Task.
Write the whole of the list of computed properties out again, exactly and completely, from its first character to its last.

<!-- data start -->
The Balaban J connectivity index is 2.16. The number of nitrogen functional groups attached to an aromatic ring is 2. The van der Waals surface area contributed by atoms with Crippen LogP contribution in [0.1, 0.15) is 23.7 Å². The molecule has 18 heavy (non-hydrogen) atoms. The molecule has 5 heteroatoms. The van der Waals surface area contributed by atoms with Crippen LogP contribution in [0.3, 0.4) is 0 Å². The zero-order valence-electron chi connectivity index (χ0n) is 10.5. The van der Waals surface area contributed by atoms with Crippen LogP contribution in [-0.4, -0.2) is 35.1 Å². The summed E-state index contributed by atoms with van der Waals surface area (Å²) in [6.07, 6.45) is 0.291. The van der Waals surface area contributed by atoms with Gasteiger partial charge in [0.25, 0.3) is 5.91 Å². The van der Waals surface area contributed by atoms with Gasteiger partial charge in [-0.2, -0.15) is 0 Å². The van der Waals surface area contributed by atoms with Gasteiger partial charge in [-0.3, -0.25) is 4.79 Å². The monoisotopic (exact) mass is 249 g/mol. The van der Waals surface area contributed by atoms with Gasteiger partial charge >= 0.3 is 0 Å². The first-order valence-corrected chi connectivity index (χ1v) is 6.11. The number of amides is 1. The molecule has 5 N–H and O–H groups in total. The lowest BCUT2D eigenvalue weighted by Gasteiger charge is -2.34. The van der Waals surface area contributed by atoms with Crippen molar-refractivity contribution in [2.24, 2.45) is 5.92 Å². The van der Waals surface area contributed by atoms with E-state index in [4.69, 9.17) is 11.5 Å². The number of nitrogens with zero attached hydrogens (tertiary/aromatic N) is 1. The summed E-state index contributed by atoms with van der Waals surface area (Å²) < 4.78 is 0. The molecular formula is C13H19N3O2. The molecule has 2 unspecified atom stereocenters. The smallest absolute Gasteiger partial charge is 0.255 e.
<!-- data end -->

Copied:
The Balaban J connectivity index is 2.16. The number of nitrogen functional groups attached to an aromatic ring is 2. The van der Waals surface area contributed by atoms with Crippen LogP contribution in [0.1, 0.15) is 23.7 Å². The molecule has 18 heavy (non-hydrogen) atoms. The molecule has 5 heteroatoms. The van der Waals surface area contributed by atoms with Crippen LogP contribution in [0.3, 0.4) is 0 Å². The zero-order valence-electron chi connectivity index (χ0n) is 10.5. The van der Waals surface area contributed by atoms with Crippen LogP contribution in [-0.4, -0.2) is 35.1 Å². The summed E-state index contributed by atoms with van der Waals surface area (Å²) in [6.07, 6.45) is 0.291. The van der Waals surface area contributed by atoms with Gasteiger partial charge in [0.25, 0.3) is 5.91 Å². The van der Waals surface area contributed by atoms with Gasteiger partial charge in [-0.2, -0.15) is 0 Å². The van der Waals surface area contributed by atoms with Gasteiger partial charge in [-0.3, -0.25) is 4.79 Å². The monoisotopic (exact) mass is 249 g/mol. The van der Waals surface area contributed by atoms with Gasteiger partial charge >= 0.3 is 0 Å². The first-order valence-corrected chi connectivity index (χ1v) is 6.11. The number of amides is 1. The molecule has 5 N–H and O–H groups in total. The lowest BCUT2D eigenvalue weighted by Gasteiger charge is -2.34. The van der Waals surface area contributed by atoms with Crippen molar-refractivity contribution in [2.24, 2.45) is 5.92 Å². The van der Waals surface area contributed by atoms with E-state index in [4.69, 9.17) is 11.5 Å². The number of nitrogens with zero attached hydrogens (tertiary/aromatic N) is 1. The summed E-state index contributed by atoms with van der Waals surface area (Å²) < 4.78 is 0. The molecular formula is C13H19N3O2. The molecule has 2 unspecified atom stereocenters. The smallest absolute Gasteiger partial charge is 0.255 e.